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As our world becomes increasingly permeable, and as human populations are rapidly converging and transitioning within a global interconnectedness, it is vital that we look to, and learn from, those most adept at the adaptation, creation, and contesting of culture: adolescents. This text is designed to bridge critical gaps in the understanding of the daily lives, identity development, and experiences of adolescents in diverse cultures around the world. Cultural context is predictive of developmental uniqueness; comparisons provide insights into how social structures and relationships influence the manifestation of individual patterns of development and experience. In quantitative and qualitative detail, the contributors relate the nature of adolescent life to cultural, biological, ecological, demographic, and social variables. The findings of this book will be relevant not only to other social anthropologists, but also to sociologists and developmental/educational psychologists.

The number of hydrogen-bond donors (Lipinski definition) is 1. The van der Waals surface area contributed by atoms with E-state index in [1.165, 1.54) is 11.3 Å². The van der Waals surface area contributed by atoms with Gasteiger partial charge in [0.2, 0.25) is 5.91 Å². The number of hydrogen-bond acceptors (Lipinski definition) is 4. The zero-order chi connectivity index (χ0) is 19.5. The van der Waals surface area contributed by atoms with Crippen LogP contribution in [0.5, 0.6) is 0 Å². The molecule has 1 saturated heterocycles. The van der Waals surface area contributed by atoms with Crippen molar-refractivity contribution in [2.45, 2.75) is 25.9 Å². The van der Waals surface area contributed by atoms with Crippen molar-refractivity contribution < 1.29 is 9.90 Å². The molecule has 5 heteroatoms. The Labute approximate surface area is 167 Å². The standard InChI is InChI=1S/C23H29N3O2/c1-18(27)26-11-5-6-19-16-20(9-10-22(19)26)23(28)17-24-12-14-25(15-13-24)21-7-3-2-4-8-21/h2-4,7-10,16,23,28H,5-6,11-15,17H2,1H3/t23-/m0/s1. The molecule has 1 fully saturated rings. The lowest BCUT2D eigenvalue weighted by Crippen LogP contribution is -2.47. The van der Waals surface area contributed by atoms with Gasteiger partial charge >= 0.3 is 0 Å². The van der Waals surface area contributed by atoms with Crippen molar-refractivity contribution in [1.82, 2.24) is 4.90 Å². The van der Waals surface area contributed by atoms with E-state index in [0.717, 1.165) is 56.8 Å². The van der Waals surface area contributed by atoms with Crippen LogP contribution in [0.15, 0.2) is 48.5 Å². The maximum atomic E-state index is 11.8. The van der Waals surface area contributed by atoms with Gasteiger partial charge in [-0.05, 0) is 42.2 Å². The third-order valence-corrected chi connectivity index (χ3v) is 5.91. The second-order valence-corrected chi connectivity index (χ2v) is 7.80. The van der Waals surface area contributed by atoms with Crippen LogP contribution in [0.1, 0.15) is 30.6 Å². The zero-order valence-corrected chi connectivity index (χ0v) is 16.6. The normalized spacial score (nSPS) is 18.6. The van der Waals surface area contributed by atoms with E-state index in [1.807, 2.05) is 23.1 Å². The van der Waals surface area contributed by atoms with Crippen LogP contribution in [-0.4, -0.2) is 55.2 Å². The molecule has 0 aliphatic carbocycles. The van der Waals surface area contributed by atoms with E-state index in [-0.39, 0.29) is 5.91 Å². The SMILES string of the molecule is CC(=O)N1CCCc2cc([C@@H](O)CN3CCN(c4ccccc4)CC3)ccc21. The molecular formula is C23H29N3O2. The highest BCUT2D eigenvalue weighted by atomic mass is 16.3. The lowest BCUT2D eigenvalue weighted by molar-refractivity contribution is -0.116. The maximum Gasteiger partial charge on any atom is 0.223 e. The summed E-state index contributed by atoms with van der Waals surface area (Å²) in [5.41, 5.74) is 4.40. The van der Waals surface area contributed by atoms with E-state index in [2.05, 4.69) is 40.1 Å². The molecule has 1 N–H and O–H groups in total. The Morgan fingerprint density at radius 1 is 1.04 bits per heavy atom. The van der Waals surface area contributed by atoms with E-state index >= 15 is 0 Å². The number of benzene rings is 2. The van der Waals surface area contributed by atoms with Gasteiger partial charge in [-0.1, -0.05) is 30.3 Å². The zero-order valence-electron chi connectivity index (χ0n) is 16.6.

Why do females in male-philopatric species seem to show larger variation in their life history strategies than males in female-philopatric species? Why did females in human societies come to show enormous variation in the patterns of marriage, residence and mating activities? To tackle these important questions, this book presents the latest knowledge about the dispersing females in male-philopatric non-human primates and in human societies. The non-human primates that are covered include muriquis, spider monkeys, woolly monkeys, gorillas, chimpanzees, bonobos and some species of colobine monkeys. In these non-human primate species females typically leave their natal group before sexual maturation and start reproduction in other groups into which they immigrate. However, there is a large variation as some females may breed in their natal group with some risks of inbreeding with their male relatives and some females may associate with males of multiple groups at the same time after leaving their natal group. Such variation seems to provide better strategies for reproduction depending on local circumstances. Although knowledge about female dispersal patterns and life history is indispensable for understanding the dynamic structure of primate societies, it is still not known how females behave after leaving their natal groups, how many groups they visit before finally settling down and which kinds of groups they choose to immigrate into, due to the large variation and flexibility and the difficulty of tracking females after natal dispersal. To encourage further progress in this important field, this volume provides new insights on evolution of female dispersal by describing factors influencing variations in the dispersal pattern across primates and a hypothesis for the formation of human families from the perspectives of female life history. This book is recommended reading for researchers and students in primatology, anthropology, animal behavior and evolution and for anyone interested in primate societies and human evolution.